©Ed Boxall 2013
Ian Bland has work published by Macmillan, Scholastic, AC Black, Oxford University Press and Hands Up Books to name just a few. His poetry was recently featured on BBC1’s Match of the Day and he has performed many times on regional and national radio. Since 2000 Ian has worked as a professional children’s poet and performer and has visited literally thousands of schools, libraries and festivals both here in the UK and all over the world. Ian’s website, where you can buy copies of his books, is here.
Here is one of his poems:
As well as being poet, Ian is a children’s author and stand-up comic for kids; his stand up show has taken him round the world, including Brunei where he performed for the Sultan’s grandsons. As an educationalist he has also taken his literacy performance and workshop into 3,500 schools. He has 23 books to his credit! His latest poetry book is Lost Property and can be found here. Ian’s website is here, and Twitter here.
Here is one of Ian’s poems!
POEM – DOOR
Dad took our front door
back to the hardware store
He was angry, in a fit.
“Why bring back your door to this hardware store?
It’s odd I have to admit.”
“I brought back this door to this hardware store,
I’m so angry I could spit,
I brought back this door to this hardware store,
‘cos somebody’s already opened it!”
© Ian Billings
Clare fell in love with poetry when she was very young. She started writing poetry of her own and one poem about the horrors of hockey was printed in the school magazine. After that, she wrote song lyrics for a local performance; wrote plays in verse for children; poems about the children she taught; and eventually her poems began to appear in proper anthologies! Now her work is in over a hundred poetry books – and in fiction and poetry books of her own such as Ballerina, Fairy, Mermaid and Princess Poems for Macmillan Children’s Books. Clare loves visiting schools to pass on the joy of reading and writing poetry. Read more about Clare here.
Here is one of Clare’s gorgeous poems:
Who will bring me the hush of a feather ?
“I,” screeched the Barn Owl. “Whatever the weather.
Who will bring me the shadows that flow ?
“I,” snarled the Tiger. “Wherever I go.”
Who will bring me the colours that shine ?
“I,” shrieked the Peacock. “Because they are mine.”
Who will bring me the crash of the wave ?
“I,” sang the Dolphin. “Because I am brave.”
Who will bring me the secrets of night ?
“I,” called the Bat. “By the moon’s silver light.”
Who will bring me the scent of the flower ?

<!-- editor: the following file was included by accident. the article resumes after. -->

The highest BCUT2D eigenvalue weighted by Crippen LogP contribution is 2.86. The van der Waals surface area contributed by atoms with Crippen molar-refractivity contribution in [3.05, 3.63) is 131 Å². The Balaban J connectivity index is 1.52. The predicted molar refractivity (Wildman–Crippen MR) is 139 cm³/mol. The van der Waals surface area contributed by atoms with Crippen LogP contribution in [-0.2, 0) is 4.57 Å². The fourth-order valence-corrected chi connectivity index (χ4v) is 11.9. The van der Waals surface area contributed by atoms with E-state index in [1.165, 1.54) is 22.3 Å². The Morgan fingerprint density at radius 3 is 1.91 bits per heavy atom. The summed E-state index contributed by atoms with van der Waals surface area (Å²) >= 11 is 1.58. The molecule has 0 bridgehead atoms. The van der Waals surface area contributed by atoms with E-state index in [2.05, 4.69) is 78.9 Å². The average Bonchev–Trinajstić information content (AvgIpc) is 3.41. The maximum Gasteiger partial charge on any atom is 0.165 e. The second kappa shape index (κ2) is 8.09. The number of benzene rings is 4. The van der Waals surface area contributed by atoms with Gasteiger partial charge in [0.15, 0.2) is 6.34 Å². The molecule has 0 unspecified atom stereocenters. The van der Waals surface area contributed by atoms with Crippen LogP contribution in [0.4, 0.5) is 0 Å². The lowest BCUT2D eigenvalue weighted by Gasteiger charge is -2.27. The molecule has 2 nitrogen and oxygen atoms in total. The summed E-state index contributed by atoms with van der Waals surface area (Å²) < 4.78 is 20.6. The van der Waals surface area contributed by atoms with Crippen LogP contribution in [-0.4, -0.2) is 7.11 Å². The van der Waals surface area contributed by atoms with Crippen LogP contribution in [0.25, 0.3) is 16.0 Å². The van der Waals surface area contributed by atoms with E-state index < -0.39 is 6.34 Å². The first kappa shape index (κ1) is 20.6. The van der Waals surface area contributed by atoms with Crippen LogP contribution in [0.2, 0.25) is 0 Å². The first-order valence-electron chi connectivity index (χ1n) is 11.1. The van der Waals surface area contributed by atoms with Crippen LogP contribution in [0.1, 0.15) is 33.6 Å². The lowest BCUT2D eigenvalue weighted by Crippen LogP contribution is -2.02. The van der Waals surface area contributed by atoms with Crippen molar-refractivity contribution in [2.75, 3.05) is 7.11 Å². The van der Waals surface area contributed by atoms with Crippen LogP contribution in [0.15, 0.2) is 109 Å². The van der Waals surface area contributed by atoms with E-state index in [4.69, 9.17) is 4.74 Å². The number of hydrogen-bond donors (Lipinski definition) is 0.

“I,” hummed the Bee. “By the sun’s golden power.”
Who will bring me the waterfall’s gleam ?
“I,” sighed the Minnow. “By river and stream.”
Who will bring me the strength of the small ?
“I,” cried the Spider. “When webs line your wall.”
Who will bring me the shiver of snow ?
“I,” howled the Wolf Cub. “When icicles grow.”
And who will bring me a nest, furry warm ?
“I,” squeaked the Rat. “When we hide from the storm…
But who will care for the Treasures we give ?”
“I,” said the Child.
“For as long as I live.”
© Clare Bevan
Debra Bertulis wanted to be a writer all her life. She now writes children’s poetry, plays and is busy working on a middle grade novel and a collection of her own poetry. As a teacher of speech and drama, Debra is passionate about her work at an outstanding Primary Academy. She has been published in poetry magazines including Caterpillar Magazine, and anthologies, including Is this a Poem? Ed. Roger Stevens, Bloomsbury, and also a recent Bloomsbury Education series by Brian Moses including Poems about the Seasons. Her latest publication is in Joshua Seigal’s upcoming I Bet I can Make you Laugh, Bloomsbury Education. She enjoys visiting schools across the country with Authors Abroad. Her website is here.
Here is one of Debra’s great poems:
Monday built our Snowman
Sitting proud and fat
Tuesday gave him a football scarf
And the warmest woolly hat
Wednesday gave him button eyes
Thursday a carrot nose
Friday gave him sticks for arms
And Saturday more clothes
But Sunday gave bad weather
The sky began to cry
Sunday took our Snowman
We never said goodbye.
© Debra Bertulis (Published in Poems about the Seasons, chosen by Brian Moses) 2015, Wayland